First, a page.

So, since we were actually in Langhorne this weekend to go hit Sesame Place, I thought I would touch back on the prior reviews and update them. Part of this is because, as I go through more places, I find new things that I want to concentrate on… and partially because there’ve been some changes at Sesame.
Now, for starters – I was not compensated for this review. My family has platinum season passes to the SeaWorld Entertainment parks.
Since last season, Sesame Place has done some significant changes. Namely, the net area and the minor play areas beneath the nets have gone the way of the Furry Arms on Sesame Street, to be replaced by Cookie’s Monster Land. I think this is a major upgrade, to be honest. There are still nets – there’s a brand new Monster Clubhouse area that has a net area that is friendly to adults who have to chase their children through it – and there is still a small playground area for smaller children. Most of the rides in this area, though, seem to be geared towards older kids who are getting dragged along by their younger siblings, and are faster, whippier rides than most of the rest in the park. (They also repurposed Big Bird’s balloon race, but that ride has not been substantially altered except for the theming.) The rest of the park is largely unmodified, which is just fine by us. (I don’t count updating the show at the theater from “Elmo’s World Live” to “Elmo the Musical Live” as a major change. 😉 )
One thing that I notice I haven’t touched on, previously, are the bathrooms. The bathrooms at Sesame Place do not feature blowers – they do have automated paper dispensers, of which the Monster was not quite sure after he had heard the noise they made. There are, therefore, some sensory issues in the park to be aware of (and not just because of the automated toilets) for children who are inclined in that direction. One downside, though, is that we did not see any family restrooms while wandering about, and my wife reported that there was quite the wait for a larger stall in the women’s room when she took R in there to change him.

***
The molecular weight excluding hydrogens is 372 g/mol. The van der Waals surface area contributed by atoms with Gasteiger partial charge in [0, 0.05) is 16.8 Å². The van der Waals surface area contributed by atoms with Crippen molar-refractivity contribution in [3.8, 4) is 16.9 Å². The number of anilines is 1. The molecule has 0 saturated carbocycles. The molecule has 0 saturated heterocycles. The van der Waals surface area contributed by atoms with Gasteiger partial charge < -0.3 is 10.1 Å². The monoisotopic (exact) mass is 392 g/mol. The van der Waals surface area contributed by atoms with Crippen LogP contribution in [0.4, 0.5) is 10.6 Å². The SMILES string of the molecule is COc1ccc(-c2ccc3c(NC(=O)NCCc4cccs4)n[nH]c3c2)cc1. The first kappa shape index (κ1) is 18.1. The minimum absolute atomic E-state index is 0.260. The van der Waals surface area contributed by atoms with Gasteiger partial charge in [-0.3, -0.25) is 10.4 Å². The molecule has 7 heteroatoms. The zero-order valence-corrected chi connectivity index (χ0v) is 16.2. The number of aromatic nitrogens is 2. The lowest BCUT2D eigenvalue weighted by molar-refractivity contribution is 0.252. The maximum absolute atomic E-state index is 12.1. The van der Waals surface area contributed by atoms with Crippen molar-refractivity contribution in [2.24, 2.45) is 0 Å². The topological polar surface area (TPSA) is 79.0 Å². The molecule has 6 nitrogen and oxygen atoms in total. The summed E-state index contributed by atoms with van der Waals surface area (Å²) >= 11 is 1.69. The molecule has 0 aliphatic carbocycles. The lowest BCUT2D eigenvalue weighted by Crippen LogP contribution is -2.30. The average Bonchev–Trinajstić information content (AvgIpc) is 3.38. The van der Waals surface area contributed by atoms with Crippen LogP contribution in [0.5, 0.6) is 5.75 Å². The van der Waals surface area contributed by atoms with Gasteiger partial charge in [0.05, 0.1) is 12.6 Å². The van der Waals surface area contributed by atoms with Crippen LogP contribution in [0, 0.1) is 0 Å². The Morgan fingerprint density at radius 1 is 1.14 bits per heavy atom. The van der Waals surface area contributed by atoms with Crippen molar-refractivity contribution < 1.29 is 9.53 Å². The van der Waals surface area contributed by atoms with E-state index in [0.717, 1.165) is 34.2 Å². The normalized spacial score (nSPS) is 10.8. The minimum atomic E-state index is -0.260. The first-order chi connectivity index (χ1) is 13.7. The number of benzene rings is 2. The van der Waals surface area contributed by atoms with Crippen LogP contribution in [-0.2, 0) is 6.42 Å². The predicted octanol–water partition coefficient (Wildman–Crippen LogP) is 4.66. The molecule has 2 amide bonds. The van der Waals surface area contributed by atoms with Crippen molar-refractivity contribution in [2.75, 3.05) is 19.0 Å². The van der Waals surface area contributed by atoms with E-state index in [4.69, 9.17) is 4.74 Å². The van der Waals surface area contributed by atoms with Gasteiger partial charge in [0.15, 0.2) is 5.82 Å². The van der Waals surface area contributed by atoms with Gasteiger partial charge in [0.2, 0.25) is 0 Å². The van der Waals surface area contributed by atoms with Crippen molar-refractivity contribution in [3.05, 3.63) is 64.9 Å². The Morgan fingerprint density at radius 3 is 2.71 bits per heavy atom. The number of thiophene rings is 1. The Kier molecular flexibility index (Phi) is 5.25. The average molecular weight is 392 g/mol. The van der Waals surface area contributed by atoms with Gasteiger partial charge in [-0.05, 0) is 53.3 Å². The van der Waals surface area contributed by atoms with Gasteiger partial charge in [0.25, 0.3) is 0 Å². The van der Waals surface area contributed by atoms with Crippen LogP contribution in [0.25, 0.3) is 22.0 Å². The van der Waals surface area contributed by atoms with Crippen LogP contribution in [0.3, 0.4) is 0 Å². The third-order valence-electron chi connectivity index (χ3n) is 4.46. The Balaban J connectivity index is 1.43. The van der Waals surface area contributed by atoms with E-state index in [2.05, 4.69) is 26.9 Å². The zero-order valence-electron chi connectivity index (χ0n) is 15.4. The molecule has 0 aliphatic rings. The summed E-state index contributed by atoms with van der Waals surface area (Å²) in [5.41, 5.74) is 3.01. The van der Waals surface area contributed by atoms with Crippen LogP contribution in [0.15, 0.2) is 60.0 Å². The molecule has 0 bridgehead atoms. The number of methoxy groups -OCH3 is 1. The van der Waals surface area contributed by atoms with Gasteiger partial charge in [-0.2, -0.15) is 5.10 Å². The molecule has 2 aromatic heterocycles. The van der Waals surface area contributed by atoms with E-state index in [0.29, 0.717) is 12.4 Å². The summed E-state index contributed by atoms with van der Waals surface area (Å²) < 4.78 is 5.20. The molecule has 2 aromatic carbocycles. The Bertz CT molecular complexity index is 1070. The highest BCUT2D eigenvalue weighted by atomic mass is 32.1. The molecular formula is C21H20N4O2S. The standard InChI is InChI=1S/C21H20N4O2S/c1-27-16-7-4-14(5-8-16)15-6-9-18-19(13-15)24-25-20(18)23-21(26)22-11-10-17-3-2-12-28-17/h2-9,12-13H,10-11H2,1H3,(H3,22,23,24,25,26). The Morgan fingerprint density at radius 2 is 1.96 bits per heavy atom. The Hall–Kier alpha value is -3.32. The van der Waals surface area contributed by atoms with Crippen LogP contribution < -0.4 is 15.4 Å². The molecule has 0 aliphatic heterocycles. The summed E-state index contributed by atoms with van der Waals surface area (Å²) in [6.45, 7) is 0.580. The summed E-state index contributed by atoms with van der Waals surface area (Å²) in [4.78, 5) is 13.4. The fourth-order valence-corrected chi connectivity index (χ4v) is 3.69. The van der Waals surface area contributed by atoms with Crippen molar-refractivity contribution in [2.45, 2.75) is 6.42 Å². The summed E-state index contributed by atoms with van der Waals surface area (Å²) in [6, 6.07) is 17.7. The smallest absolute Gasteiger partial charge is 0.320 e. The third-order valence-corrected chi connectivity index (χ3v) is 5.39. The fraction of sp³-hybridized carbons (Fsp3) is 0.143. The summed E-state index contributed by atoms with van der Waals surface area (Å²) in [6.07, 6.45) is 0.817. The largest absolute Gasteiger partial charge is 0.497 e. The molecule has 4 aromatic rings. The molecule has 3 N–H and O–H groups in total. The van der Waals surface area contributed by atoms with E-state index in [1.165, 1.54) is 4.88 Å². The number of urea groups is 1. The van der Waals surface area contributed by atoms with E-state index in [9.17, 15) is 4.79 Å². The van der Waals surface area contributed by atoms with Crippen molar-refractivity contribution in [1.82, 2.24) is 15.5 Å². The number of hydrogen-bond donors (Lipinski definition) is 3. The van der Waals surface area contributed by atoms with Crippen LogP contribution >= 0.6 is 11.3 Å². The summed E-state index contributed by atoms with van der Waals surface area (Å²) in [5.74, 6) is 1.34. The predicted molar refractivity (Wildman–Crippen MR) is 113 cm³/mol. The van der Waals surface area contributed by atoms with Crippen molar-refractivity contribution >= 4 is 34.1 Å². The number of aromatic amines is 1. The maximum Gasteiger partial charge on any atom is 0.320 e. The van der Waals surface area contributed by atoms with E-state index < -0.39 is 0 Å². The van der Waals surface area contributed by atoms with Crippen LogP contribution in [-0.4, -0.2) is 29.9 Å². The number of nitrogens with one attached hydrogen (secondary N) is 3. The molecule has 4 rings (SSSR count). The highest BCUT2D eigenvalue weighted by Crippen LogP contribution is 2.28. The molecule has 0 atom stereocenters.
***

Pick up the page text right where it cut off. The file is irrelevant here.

We also learned this year that the RAP can be used in the water park. Essentially, the three tabs on the bracelet given to the person requiring accommodation represent three water rides that a lifeguard will escort the party to the top of, bypassing the line. I think that this is an excellent compromise between the way the water park is built and the need to offer some kind of accommodation, and I think we can – most of the time – cope with a limit of three access-friendly rides. The Monster, for now, is more interested in the Lazy River (which doesn’t require one of these tabs) and Count’s Splash Castle, so we’ll see on a future trip if he’d like some of the other slides.
I still stand by the fact that I think Sesame Place is one of the parks that does disability access right. We’ll be going back to Water Country USA in the coming weeks, so look forward to my report about there as well.